The future of clinical education: Opportunities and challenges from allied health deans' perspective

Barbara D. Romig, Anne M. Hewitt, Julie O.Sullivan Maillet

Research output: Contribution to journalReview articlepeer-review

5 Scopus citations


ISSUE: There is limited information and consensus on the future of clinical education and the key factors impacting allied health (AH) clinical training. AH deans identified both opportunities and challenges impacting clinical education based on a proposed educational model. METHODS: From July 2013 to March 2014, 61 deans whose institutions were 2013 members of the Association of Schools of Allied Health Professions (ASAHP) participated in a three-round Delphi survey. Agreement on the relative importance of and the ability to impact the key factors was analyzed. Impact was evaluated for three groups: individual, collective, and both individual and collective deans. AH deans' responses were summarized and refined; individual items were accepted or rerated until agreement was achieved or study conclusion. RESULTS: Based on the deans' ratings of importance and impact, 159 key factors within 13 clinical education categories emerged as important for the future of clinical education. Agreement was achieved on 107 opportunities and 52 challenges. CONCLUSIONS: The Delphi technique generated new information where little existed specific to AH deans' perspectives on AH clinical education. This research supports the Key Factors Impacting Allied Health Clinical Education conceptual model proposed earlier and provides a foundation for AH deans to evaluate opportunities and challenges impacting AH clinical education and to design action plans based on this research.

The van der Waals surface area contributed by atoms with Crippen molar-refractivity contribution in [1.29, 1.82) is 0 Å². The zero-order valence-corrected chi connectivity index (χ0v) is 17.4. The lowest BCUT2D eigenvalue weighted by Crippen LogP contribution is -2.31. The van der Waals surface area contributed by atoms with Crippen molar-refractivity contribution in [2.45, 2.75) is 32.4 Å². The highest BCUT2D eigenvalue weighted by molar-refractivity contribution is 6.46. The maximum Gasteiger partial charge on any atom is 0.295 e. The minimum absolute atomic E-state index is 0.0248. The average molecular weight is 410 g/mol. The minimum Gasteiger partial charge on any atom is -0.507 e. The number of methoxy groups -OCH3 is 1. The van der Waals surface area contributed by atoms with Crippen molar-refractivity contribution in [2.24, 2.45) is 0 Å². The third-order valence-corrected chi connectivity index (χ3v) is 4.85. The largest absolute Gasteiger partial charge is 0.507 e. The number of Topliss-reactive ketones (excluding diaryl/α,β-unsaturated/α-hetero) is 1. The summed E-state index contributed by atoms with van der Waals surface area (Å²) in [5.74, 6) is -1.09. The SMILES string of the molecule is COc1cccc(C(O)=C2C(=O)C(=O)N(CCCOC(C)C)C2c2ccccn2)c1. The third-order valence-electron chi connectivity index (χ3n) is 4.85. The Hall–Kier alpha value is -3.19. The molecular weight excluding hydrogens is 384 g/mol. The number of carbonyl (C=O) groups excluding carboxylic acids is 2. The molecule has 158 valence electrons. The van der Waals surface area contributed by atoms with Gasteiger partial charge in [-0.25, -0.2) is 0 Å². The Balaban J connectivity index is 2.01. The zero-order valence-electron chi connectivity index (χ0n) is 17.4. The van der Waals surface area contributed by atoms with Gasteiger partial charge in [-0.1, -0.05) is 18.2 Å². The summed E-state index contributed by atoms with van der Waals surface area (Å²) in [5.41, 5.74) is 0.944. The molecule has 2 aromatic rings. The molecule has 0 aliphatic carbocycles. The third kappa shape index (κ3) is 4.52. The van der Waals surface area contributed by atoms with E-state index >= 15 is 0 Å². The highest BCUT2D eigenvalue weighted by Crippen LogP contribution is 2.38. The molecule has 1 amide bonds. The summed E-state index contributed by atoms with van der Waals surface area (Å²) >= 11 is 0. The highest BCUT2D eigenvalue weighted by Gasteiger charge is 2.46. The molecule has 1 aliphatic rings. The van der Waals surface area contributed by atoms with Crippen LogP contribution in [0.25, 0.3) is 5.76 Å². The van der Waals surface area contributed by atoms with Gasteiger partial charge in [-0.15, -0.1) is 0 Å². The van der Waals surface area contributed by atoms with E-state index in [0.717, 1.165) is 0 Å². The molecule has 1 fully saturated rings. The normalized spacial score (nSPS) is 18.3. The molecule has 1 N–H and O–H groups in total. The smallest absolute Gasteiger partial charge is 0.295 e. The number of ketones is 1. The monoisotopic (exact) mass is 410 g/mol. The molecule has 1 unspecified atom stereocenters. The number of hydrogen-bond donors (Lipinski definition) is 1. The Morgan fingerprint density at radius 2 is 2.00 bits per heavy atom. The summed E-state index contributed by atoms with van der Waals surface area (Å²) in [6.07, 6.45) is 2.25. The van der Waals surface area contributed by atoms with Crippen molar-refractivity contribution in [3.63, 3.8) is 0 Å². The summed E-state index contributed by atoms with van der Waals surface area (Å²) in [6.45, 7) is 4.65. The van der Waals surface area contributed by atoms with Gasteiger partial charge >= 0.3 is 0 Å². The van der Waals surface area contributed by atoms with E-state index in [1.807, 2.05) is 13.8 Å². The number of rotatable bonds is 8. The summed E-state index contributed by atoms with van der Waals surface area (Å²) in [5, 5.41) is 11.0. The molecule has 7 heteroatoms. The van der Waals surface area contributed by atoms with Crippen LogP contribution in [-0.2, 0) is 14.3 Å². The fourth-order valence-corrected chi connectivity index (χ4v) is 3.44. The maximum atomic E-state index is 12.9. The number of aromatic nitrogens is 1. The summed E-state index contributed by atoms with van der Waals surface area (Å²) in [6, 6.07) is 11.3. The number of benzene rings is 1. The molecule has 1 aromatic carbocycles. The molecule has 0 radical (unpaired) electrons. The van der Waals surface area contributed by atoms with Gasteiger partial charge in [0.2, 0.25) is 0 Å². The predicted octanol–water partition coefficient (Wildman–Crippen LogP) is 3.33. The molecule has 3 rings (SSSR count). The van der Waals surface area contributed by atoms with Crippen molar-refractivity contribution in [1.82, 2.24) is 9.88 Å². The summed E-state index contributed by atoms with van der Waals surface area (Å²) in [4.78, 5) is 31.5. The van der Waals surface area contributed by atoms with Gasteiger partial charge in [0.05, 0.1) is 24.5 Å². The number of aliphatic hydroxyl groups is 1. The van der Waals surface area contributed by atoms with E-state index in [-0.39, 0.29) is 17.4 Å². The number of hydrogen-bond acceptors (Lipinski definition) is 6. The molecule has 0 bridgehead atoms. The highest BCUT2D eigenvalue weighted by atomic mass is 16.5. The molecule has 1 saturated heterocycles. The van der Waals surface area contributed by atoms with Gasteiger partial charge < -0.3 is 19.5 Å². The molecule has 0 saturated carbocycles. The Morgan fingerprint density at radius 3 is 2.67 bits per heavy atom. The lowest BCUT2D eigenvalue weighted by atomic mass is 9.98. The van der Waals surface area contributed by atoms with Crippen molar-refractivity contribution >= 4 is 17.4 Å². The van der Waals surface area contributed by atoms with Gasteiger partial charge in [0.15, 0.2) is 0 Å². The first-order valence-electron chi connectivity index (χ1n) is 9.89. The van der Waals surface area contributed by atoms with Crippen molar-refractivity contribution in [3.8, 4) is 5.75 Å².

Original languageAmerican English
Pages (from-to)43-55a
JournalJournal of Allied Health
Issue number1
StatePublished - Mar 1 2017
Externally publishedYes

ASJC Scopus subject areas

  • Public Health, Environmental and Occupational Health


Dive into the research topics of 'The future of clinical education: Opportunities and challenges from allied health deans' perspective'. Together they form a unique fingerprint.

Cite this